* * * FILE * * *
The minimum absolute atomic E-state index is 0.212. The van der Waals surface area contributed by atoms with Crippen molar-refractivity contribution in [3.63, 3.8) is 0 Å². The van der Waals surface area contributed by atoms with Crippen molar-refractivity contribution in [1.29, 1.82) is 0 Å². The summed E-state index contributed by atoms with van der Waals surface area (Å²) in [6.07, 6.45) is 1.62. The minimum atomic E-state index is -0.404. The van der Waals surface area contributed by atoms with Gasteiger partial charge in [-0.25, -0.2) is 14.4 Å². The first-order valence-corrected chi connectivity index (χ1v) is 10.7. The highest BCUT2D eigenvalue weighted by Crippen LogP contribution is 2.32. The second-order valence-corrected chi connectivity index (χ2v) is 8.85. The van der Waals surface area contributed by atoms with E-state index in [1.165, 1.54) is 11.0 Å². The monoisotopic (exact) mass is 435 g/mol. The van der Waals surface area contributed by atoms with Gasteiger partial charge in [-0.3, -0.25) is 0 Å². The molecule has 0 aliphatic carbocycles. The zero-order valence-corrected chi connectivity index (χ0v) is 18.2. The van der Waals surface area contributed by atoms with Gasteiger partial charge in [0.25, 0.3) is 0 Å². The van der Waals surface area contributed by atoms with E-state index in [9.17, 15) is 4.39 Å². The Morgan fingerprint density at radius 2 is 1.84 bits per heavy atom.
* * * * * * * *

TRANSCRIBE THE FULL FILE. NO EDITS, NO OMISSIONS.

The minimum absolute atomic E-state index is 0.212. The van der Waals surface area contributed by atoms with Crippen molar-refractivity contribution in [3.63, 3.8) is 0 Å². The van der Waals surface area contributed by atoms with Crippen molar-refractivity contribution in [1.29, 1.82) is 0 Å². The summed E-state index contributed by atoms with van der Waals surface area (Å²) in [6.07, 6.45) is 1.62. The minimum atomic E-state index is -0.404. The van der Waals surface area contributed by atoms with Gasteiger partial charge in [-0.25, -0.2) is 14.4 Å². The first-order valence-corrected chi connectivity index (χ1v) is 10.7. The highest BCUT2D eigenvalue weighted by Crippen LogP contribution is 2.32. The second-order valence-corrected chi connectivity index (χ2v) is 8.85. The van der Waals surface area contributed by atoms with E-state index in [1.165, 1.54) is 11.0 Å². The monoisotopic (exact) mass is 435 g/mol. The van der Waals surface area contributed by atoms with Gasteiger partial charge in [-0.3, -0.25) is 0 Å². The molecule has 0 aliphatic carbocycles. The zero-order valence-corrected chi connectivity index (χ0v) is 18.2. The van der Waals surface area contributed by atoms with Gasteiger partial charge in [0.25, 0.3) is 0 Å². The van der Waals surface area contributed by atoms with E-state index in [9.17, 15) is 4.39 Å². The Morgan fingerprint density at radius 2 is 1.84 bits per heavy atom.